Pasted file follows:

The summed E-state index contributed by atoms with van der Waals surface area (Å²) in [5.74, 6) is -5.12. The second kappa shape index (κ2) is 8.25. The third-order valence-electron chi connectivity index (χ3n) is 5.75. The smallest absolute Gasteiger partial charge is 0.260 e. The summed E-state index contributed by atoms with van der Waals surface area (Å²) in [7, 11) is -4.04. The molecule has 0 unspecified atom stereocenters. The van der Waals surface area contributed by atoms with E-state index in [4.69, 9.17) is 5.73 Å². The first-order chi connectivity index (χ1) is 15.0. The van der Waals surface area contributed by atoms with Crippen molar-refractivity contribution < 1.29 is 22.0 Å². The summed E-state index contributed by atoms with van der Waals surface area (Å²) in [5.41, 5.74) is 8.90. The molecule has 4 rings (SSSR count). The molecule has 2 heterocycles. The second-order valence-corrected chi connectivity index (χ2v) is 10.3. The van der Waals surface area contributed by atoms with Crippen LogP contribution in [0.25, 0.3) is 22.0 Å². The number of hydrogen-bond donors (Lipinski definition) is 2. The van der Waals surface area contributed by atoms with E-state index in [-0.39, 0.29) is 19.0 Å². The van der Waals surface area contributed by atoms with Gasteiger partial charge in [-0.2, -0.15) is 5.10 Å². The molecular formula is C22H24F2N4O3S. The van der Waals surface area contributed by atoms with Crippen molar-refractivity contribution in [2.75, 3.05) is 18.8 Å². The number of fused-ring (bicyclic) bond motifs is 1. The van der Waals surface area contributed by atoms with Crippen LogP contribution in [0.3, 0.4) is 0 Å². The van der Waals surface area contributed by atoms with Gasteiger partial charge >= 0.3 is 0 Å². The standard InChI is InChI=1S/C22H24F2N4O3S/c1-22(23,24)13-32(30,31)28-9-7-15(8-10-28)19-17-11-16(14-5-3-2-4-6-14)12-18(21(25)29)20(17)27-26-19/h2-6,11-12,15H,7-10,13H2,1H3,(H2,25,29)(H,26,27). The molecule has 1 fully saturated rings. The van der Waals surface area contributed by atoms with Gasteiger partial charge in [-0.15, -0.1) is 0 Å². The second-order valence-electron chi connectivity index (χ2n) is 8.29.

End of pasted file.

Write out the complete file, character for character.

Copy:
The summed E-state index contributed by atoms with van der Waals surface area (Å²) in [5.74, 6) is -5.12. The second kappa shape index (κ2) is 8.25. The third-order valence-electron chi connectivity index (χ3n) is 5.75. The smallest absolute Gasteiger partial charge is 0.260 e. The summed E-state index contributed by atoms with van der Waals surface area (Å²) in [7, 11) is -4.04. The molecule has 0 unspecified atom stereocenters. The van der Waals surface area contributed by atoms with E-state index in [4.69, 9.17) is 5.73 Å². The first-order chi connectivity index (χ1) is 15.0. The van der Waals surface area contributed by atoms with Crippen molar-refractivity contribution < 1.29 is 22.0 Å². The summed E-state index contributed by atoms with van der Waals surface area (Å²) in [5.41, 5.74) is 8.90. The molecule has 4 rings (SSSR count). The molecule has 2 heterocycles. The second-order valence-corrected chi connectivity index (χ2v) is 10.3. The van der Waals surface area contributed by atoms with Crippen LogP contribution in [0.25, 0.3) is 22.0 Å². The number of hydrogen-bond donors (Lipinski definition) is 2. The van der Waals surface area contributed by atoms with E-state index in [-0.39, 0.29) is 19.0 Å². The van der Waals surface area contributed by atoms with Gasteiger partial charge in [-0.2, -0.15) is 5.10 Å². The molecular formula is C22H24F2N4O3S. The van der Waals surface area contributed by atoms with Crippen molar-refractivity contribution in [2.75, 3.05) is 18.8 Å². The number of fused-ring (bicyclic) bond motifs is 1. The van der Waals surface area contributed by atoms with Crippen LogP contribution in [0.3, 0.4) is 0 Å². The van der Waals surface area contributed by atoms with Gasteiger partial charge >= 0.3 is 0 Å². The standard InChI is InChI=1S/C22H24F2N4O3S/c1-22(23,24)13-32(30,31)28-9-7-15(8-10-28)19-17-11-16(14-5-3-2-4-6-14)12-18(21(25)29)20(17)27-26-19/h2-6,11-12,15H,7-10,13H2,1H3,(H2,25,29)(H,26,27). The molecule has 1 fully saturated rings. The van der Waals surface area contributed by atoms with Gasteiger partial charge in [-0.15, -0.1) is 0 Å². The second-order valence-electron chi connectivity index (χ2n) is 8.29.